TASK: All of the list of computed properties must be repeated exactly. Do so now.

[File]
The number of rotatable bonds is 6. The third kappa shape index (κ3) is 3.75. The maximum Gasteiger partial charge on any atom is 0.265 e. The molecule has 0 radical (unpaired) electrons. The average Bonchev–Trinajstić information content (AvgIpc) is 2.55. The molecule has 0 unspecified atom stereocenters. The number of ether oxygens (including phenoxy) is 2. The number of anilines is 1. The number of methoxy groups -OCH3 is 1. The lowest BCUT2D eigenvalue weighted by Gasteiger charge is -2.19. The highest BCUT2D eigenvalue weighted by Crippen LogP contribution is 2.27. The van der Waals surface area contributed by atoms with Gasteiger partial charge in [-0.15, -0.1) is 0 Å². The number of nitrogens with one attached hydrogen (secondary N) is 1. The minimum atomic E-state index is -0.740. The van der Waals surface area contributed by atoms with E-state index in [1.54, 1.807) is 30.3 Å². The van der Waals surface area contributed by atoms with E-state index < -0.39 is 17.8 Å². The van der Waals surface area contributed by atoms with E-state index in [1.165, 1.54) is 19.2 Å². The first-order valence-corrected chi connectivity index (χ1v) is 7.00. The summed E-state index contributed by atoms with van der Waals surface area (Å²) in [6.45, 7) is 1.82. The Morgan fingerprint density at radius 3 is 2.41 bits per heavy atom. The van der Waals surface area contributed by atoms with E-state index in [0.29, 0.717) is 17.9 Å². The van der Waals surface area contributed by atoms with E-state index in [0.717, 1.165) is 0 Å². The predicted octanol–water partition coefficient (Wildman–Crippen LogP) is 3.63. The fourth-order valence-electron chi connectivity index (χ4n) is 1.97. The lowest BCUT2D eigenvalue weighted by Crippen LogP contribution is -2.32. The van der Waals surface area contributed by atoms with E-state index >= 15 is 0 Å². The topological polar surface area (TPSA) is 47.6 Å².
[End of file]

The number of rotatable bonds is 6. The third kappa shape index (κ3) is 3.75. The maximum Gasteiger partial charge on any atom is 0.265 e. The molecule has 0 radical (unpaired) electrons. The average Bonchev–Trinajstić information content (AvgIpc) is 2.55. The molecule has 0 unspecified atom stereocenters. The number of ether oxygens (including phenoxy) is 2. The number of anilines is 1. The number of methoxy groups -OCH3 is 1. The lowest BCUT2D eigenvalue weighted by Gasteiger charge is -2.19. The highest BCUT2D eigenvalue weighted by Crippen LogP contribution is 2.27. The van der Waals surface area contributed by atoms with Gasteiger partial charge in [-0.15, -0.1) is 0 Å². The number of nitrogens with one attached hydrogen (secondary N) is 1. The minimum atomic E-state index is -0.740. The van der Waals surface area contributed by atoms with E-state index in [1.54, 1.807) is 30.3 Å². The van der Waals surface area contributed by atoms with E-state index < -0.39 is 17.8 Å². The van der Waals surface area contributed by atoms with E-state index in [1.165, 1.54) is 19.2 Å². The first-order valence-corrected chi connectivity index (χ1v) is 7.00. The summed E-state index contributed by atoms with van der Waals surface area (Å²) in [6.45, 7) is 1.82. The Morgan fingerprint density at radius 3 is 2.41 bits per heavy atom. The van der Waals surface area contributed by atoms with E-state index in [0.29, 0.717) is 17.9 Å². The van der Waals surface area contributed by atoms with E-state index in [0.717, 1.165) is 0 Å². The predicted octanol–water partition coefficient (Wildman–Crippen LogP) is 3.63. The fourth-order valence-electron chi connectivity index (χ4n) is 1.97. The lowest BCUT2D eigenvalue weighted by Crippen LogP contribution is -2.32. The van der Waals surface area contributed by atoms with E-state index >= 15 is 0 Å². The topological polar surface area (TPSA) is 47.6 Å².